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The examples and perspective in this article may not represent a worldwide view of the subject. (September 2017)
The following is a list of mountains that have been presumed, at one time, to be the highest mountain in the world. How general the following presumptions were is unclear. Before the Age of Discovery, no geographer could make any plausible assumption.
- Chimborazo, 6,267 metres (20,561 ft). Presumed highest from sixteenth century until the beginning of the 19th century. Not in the top 100 highest mountains when measured from sea level, however due to the Earth's equatorial bulge this is the farthest point from the Earth's center.
- Nanda Devi, 7,816 metres (25,643 ft). Presumed highest in the world in an era when Nepal was still closed to the outside world. Now known to be the 23rd highest mountain in the world.
- Dhaulagiri, 8,167 metres (26,795 ft). Presumed highest from 1808 until 1847. Now known to be the 7th highest mountain in the world.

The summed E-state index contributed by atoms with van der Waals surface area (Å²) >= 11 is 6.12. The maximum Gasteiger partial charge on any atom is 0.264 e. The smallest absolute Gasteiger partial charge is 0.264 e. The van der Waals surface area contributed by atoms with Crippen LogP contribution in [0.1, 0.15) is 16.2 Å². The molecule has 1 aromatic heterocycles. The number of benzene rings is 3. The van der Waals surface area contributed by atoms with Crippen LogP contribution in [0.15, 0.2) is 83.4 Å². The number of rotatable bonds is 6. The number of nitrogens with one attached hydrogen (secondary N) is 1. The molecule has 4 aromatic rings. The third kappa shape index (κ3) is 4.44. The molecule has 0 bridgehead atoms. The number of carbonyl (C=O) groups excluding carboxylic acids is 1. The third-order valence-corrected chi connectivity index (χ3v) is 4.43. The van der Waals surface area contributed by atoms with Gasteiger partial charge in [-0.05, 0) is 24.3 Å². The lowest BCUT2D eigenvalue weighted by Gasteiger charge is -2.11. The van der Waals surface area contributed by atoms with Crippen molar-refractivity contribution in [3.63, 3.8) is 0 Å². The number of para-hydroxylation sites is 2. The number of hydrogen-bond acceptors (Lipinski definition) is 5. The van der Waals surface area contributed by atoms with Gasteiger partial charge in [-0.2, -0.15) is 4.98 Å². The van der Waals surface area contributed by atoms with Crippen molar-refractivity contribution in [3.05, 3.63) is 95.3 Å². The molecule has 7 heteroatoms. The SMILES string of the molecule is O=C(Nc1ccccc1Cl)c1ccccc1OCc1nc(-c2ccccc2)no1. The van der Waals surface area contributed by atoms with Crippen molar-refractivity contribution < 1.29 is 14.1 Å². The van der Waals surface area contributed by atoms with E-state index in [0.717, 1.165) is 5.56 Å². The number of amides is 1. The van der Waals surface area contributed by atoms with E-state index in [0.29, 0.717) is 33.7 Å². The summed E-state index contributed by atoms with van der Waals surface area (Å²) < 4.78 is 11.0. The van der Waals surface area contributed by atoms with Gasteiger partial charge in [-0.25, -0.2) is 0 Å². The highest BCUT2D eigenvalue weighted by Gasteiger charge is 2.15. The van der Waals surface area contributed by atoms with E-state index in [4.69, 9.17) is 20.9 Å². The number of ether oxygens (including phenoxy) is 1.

- Kangchenjunga, 8,586 metres (28,169 ft). Presumed highest from 1847 until 1852. Now known to be the 3rd highest mountain in the world.
- K2, 8,611 metres (28,251 ft). Discovered in 1856 before Mount Everest's status was officially confirmed, K2's elevation became something of an enigma until it was officially resolved at a later date. News media reported in 1986 that satellite measurements by the University of Washington during an expedition to K2 by George Wallenstein had given a height between 29,064 feet (8,859 m) and 29,228 feet (8,909 m), which would have made it the world's highest mountain. However, this erroneous figure was quickly retracted, and K2's status as second highest was reaffirmed.
- Mount Everest, 8,849 metres (29,032 ft). Established as highest in 1852 and officially confirmed in 1856.
- ^ Waller, Derek J. (2004). The Pundits: British Exploration of Tibet and Central Asia. University Press of Kentucky. p. 174. ISBN 0813191009.
- ^ a b c Keay, John (2003). The Highest Mountain in the World. Imaging Everest. The Royal Geographical Society (with the Institute of British Geographers). ISBN 9780743243865. Retrieved May 12, 2016.
- ^ a b Ian. "Which is taller, Mt. Everest or K2?". The Straight Dope. Retrieved 6 September 2013.
- ^ "The tallest mountain in the world". Allen's Indian Mail. 6 October 1856. p. 574. Retrieved 2 September 2013.